Yahoo Shuttering Photos
One of Brad Garlinghouse’s ‘Peanut Butter Manifesto’ consolidation wishes is coming true, in a way, as Yahoo will be closing down its Photos service in favor of Flickr.
|Yahoo Shuttering Photos|
Change comes slowly to big companies, even in the Internet industry, where nimbleness is the watchword and being slow to adapt could mean losing one’s valuable visitors to another site.
Garlinghouse accused Yahoo of suffering from inertia when his now-infamous Peanut Butter Manifesto reached the Internet. The conditions that prompted his memo could be changing at the company.
Rafe Needleman and Michael Arrington both reported on their blogs the news from Garlinghouse about Yahoo Photos. Starting today, Yahoo would begin taking steps to shut down the service and migrate users to other places.
While most in the tech world will assume it’s just a matter of switching from Yahoo Photos to Flickr, Needleman said it isn’t quite that easy:
But Garlinghouse admits that Flickr isn’t the right sharing site for many users of Yahoo Photos, so users will be given the option to instead move pictures to Shutterfly or the Kodak Gallery. This is an interesting move for Yahoo, a company geared towards serving the mass audience of online users. Flickr is a great service, but it’s the black sheep of popular photo sites — it’s got a different organizational system from most sites, it’s more open, and it attracts a more tech-adept user base.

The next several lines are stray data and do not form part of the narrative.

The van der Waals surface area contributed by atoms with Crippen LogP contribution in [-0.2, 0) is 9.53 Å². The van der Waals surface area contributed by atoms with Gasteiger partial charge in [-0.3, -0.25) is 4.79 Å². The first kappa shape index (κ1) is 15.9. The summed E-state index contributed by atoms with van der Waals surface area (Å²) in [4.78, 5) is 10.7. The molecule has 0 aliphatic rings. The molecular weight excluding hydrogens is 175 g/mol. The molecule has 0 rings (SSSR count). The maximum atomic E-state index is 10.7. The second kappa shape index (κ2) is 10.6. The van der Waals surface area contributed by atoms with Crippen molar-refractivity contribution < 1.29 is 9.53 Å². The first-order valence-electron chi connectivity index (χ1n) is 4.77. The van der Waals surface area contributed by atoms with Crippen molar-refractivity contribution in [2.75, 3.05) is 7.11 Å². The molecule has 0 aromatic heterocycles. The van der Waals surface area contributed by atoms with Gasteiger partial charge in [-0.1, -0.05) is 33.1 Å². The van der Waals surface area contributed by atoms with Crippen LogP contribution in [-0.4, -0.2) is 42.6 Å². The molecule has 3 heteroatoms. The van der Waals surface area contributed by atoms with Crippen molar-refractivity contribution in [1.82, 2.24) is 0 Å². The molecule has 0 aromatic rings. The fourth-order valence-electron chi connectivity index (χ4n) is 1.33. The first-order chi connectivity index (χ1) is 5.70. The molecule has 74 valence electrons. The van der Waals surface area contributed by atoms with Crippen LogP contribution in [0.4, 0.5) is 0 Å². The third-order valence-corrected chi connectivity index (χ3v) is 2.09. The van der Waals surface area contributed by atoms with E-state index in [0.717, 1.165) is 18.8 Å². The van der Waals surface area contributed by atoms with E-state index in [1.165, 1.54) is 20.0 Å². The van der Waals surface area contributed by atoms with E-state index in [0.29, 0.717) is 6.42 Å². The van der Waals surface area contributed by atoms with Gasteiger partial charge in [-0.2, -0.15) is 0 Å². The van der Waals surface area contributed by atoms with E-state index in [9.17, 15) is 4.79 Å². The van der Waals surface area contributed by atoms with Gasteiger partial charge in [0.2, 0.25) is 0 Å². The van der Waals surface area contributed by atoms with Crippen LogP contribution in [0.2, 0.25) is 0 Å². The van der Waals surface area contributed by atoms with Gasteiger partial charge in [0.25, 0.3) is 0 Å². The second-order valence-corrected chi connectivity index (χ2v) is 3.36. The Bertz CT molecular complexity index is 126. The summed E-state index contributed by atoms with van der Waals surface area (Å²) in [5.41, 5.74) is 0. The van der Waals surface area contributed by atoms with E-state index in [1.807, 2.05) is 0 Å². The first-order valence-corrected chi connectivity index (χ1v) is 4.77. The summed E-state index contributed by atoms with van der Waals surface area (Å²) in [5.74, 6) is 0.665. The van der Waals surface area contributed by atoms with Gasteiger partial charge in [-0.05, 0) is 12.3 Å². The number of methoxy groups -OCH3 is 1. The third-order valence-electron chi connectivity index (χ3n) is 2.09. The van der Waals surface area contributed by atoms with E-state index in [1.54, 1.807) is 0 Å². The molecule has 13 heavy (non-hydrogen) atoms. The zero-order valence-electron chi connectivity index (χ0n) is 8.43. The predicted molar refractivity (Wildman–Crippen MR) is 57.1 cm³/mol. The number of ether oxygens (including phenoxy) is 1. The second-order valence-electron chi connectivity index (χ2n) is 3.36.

Arrington also commented on TechCrunch about the change, as he heard about it from Garlinghouse and Flickr co-founder Stewart Butterfield; the latter talked about the migration options for Yahoo Photos users, whether it is to Flickr or other services:
Most of these services have built special tools to transition users, Butterfield said. Users will also be able to download full sized original photos, or order CDs and prints at a discount to the normal price. “We have no interest in forcing anyone to switch to Flickr” Butterfield said. “We want happy users.” Yahoo Photos is currently the largest photo sharing site on the Internet, with around 2 billion stored photos.
Flickr, by comparison, has around 500 million photos. But Flickr is also growing much faster than Yahoo photos and coincidentally has just exceeded Yahoo! Photos in traffic, according to Comscore.
This could signal Yahoo is continuing a consolidation strategy that would merge or eliminate some of their duplicate services, and allow them to focus on the star performers in the company. They recently integrated Upcoming with Yahoo Local’s platform.
Perhaps Delicious and Yahoo My Web are prime candidates for the next move. Both Flickr and Upcoming were Yahoo acquisitions, just like Delicious. Duplicate bookmarking services can’t be an efficient use of engineering talent.